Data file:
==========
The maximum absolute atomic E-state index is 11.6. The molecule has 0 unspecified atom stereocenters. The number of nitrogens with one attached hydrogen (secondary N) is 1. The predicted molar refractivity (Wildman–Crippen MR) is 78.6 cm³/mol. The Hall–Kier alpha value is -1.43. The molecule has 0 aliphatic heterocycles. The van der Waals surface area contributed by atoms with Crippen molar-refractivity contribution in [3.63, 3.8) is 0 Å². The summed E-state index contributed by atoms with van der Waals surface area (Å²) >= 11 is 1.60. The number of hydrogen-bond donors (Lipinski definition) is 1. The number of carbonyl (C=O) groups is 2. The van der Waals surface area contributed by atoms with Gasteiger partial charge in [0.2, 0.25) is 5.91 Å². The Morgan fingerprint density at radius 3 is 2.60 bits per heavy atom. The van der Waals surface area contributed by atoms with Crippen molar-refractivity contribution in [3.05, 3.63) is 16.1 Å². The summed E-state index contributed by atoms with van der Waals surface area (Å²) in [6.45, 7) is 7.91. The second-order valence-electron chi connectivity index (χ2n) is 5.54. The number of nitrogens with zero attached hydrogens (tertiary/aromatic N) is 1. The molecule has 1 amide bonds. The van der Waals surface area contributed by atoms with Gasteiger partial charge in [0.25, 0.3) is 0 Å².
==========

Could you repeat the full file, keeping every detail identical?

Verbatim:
The maximum absolute atomic E-state index is 11.6. The molecule has 0 unspecified atom stereocenters. The number of nitrogens with one attached hydrogen (secondary N) is 1. The predicted molar refractivity (Wildman–Crippen MR) is 78.6 cm³/mol. The Hall–Kier alpha value is -1.43. The molecule has 0 aliphatic heterocycles. The van der Waals surface area contributed by atoms with Crippen molar-refractivity contribution in [3.63, 3.8) is 0 Å². The summed E-state index contributed by atoms with van der Waals surface area (Å²) >= 11 is 1.60. The number of hydrogen-bond donors (Lipinski definition) is 1. The number of carbonyl (C=O) groups is 2. The van der Waals surface area contributed by atoms with Gasteiger partial charge in [0.2, 0.25) is 5.91 Å². The Morgan fingerprint density at radius 3 is 2.60 bits per heavy atom. The van der Waals surface area contributed by atoms with Crippen molar-refractivity contribution in [3.05, 3.63) is 16.1 Å². The summed E-state index contributed by atoms with van der Waals surface area (Å²) in [6.45, 7) is 7.91. The second-order valence-electron chi connectivity index (χ2n) is 5.54. The number of nitrogens with zero attached hydrogens (tertiary/aromatic N) is 1. The molecule has 1 amide bonds. The van der Waals surface area contributed by atoms with Gasteiger partial charge in [0.25, 0.3) is 0 Å².